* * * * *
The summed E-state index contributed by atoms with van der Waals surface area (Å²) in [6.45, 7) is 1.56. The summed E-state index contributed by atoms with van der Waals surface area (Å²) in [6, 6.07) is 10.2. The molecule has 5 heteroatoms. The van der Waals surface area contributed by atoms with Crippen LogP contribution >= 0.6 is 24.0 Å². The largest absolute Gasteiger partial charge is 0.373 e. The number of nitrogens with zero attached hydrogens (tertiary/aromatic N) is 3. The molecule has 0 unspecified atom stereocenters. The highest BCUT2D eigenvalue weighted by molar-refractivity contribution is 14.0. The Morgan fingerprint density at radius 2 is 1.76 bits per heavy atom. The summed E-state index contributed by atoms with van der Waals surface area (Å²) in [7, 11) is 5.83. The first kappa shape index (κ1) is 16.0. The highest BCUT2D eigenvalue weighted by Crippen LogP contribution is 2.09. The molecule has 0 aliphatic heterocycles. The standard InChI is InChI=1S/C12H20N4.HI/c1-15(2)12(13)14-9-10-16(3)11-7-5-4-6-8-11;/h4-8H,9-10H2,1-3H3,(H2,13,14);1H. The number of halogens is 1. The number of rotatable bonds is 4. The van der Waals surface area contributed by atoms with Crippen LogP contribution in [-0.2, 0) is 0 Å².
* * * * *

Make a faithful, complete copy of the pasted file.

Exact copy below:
The summed E-state index contributed by atoms with van der Waals surface area (Å²) in [6.45, 7) is 1.56. The summed E-state index contributed by atoms with van der Waals surface area (Å²) in [6, 6.07) is 10.2. The molecule has 5 heteroatoms. The van der Waals surface area contributed by atoms with Crippen LogP contribution >= 0.6 is 24.0 Å². The largest absolute Gasteiger partial charge is 0.373 e. The number of nitrogens with zero attached hydrogens (tertiary/aromatic N) is 3. The molecule has 0 unspecified atom stereocenters. The highest BCUT2D eigenvalue weighted by molar-refractivity contribution is 14.0. The Morgan fingerprint density at radius 2 is 1.76 bits per heavy atom. The summed E-state index contributed by atoms with van der Waals surface area (Å²) in [7, 11) is 5.83. The first kappa shape index (κ1) is 16.0. The highest BCUT2D eigenvalue weighted by Crippen LogP contribution is 2.09. The molecule has 0 aliphatic heterocycles. The standard InChI is InChI=1S/C12H20N4.HI/c1-15(2)12(13)14-9-10-16(3)11-7-5-4-6-8-11;/h4-8H,9-10H2,1-3H3,(H2,13,14);1H. The number of halogens is 1. The number of rotatable bonds is 4. The van der Waals surface area contributed by atoms with Crippen LogP contribution in [-0.2, 0) is 0 Å².